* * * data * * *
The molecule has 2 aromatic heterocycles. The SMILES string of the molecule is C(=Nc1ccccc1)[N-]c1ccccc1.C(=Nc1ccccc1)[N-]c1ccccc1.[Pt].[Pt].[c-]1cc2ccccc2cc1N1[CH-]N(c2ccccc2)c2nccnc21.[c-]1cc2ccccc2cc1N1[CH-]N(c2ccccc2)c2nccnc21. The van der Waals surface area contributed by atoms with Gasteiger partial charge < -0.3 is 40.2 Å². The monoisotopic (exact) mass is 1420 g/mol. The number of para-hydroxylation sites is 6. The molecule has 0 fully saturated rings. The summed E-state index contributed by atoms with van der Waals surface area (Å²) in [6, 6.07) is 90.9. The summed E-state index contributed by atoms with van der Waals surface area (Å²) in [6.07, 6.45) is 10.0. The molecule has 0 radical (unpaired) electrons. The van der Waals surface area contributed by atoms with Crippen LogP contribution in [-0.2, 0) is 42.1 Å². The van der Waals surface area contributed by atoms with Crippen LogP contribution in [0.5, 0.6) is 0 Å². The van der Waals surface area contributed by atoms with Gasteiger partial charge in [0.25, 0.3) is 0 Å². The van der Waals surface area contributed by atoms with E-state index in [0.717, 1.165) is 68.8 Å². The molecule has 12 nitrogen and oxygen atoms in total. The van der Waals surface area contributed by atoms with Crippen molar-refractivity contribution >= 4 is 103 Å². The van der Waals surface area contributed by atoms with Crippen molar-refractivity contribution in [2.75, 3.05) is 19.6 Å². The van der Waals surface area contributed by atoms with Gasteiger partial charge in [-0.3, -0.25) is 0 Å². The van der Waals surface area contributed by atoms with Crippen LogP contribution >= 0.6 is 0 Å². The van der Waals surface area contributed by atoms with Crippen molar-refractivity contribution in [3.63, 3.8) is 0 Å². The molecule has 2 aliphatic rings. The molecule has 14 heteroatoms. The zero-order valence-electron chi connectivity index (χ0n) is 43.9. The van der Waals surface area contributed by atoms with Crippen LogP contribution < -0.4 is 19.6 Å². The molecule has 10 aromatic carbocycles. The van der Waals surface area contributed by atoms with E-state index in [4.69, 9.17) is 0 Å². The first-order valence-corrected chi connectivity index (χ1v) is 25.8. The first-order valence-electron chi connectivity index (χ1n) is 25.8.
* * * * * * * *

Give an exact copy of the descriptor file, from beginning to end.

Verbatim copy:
The molecule has 2 aromatic heterocycles. The SMILES string of the molecule is C(=Nc1ccccc1)[N-]c1ccccc1.C(=Nc1ccccc1)[N-]c1ccccc1.[Pt].[Pt].[c-]1cc2ccccc2cc1N1[CH-]N(c2ccccc2)c2nccnc21.[c-]1cc2ccccc2cc1N1[CH-]N(c2ccccc2)c2nccnc21. The van der Waals surface area contributed by atoms with Gasteiger partial charge < -0.3 is 40.2 Å². The monoisotopic (exact) mass is 1420 g/mol. The number of para-hydroxylation sites is 6. The molecule has 0 fully saturated rings. The summed E-state index contributed by atoms with van der Waals surface area (Å²) in [6, 6.07) is 90.9. The summed E-state index contributed by atoms with van der Waals surface area (Å²) in [6.07, 6.45) is 10.0. The molecule has 0 radical (unpaired) electrons. The van der Waals surface area contributed by atoms with Crippen LogP contribution in [-0.2, 0) is 42.1 Å². The van der Waals surface area contributed by atoms with Crippen LogP contribution in [0.5, 0.6) is 0 Å². The van der Waals surface area contributed by atoms with Gasteiger partial charge in [0.25, 0.3) is 0 Å². The van der Waals surface area contributed by atoms with E-state index in [0.717, 1.165) is 68.8 Å². The molecule has 12 nitrogen and oxygen atoms in total. The van der Waals surface area contributed by atoms with Crippen molar-refractivity contribution >= 4 is 103 Å². The van der Waals surface area contributed by atoms with Crippen molar-refractivity contribution in [2.75, 3.05) is 19.6 Å². The van der Waals surface area contributed by atoms with Gasteiger partial charge in [-0.3, -0.25) is 0 Å². The van der Waals surface area contributed by atoms with Crippen LogP contribution >= 0.6 is 0 Å². The van der Waals surface area contributed by atoms with Crippen molar-refractivity contribution in [3.63, 3.8) is 0 Å². The molecule has 2 aliphatic rings. The molecule has 14 heteroatoms. The zero-order valence-electron chi connectivity index (χ0n) is 43.9. The van der Waals surface area contributed by atoms with Crippen LogP contribution < -0.4 is 19.6 Å². The molecule has 10 aromatic carbocycles. The van der Waals surface area contributed by atoms with E-state index in [4.69, 9.17) is 0 Å². The first-order valence-corrected chi connectivity index (χ1v) is 25.8. The first-order valence-electron chi connectivity index (χ1n) is 25.8.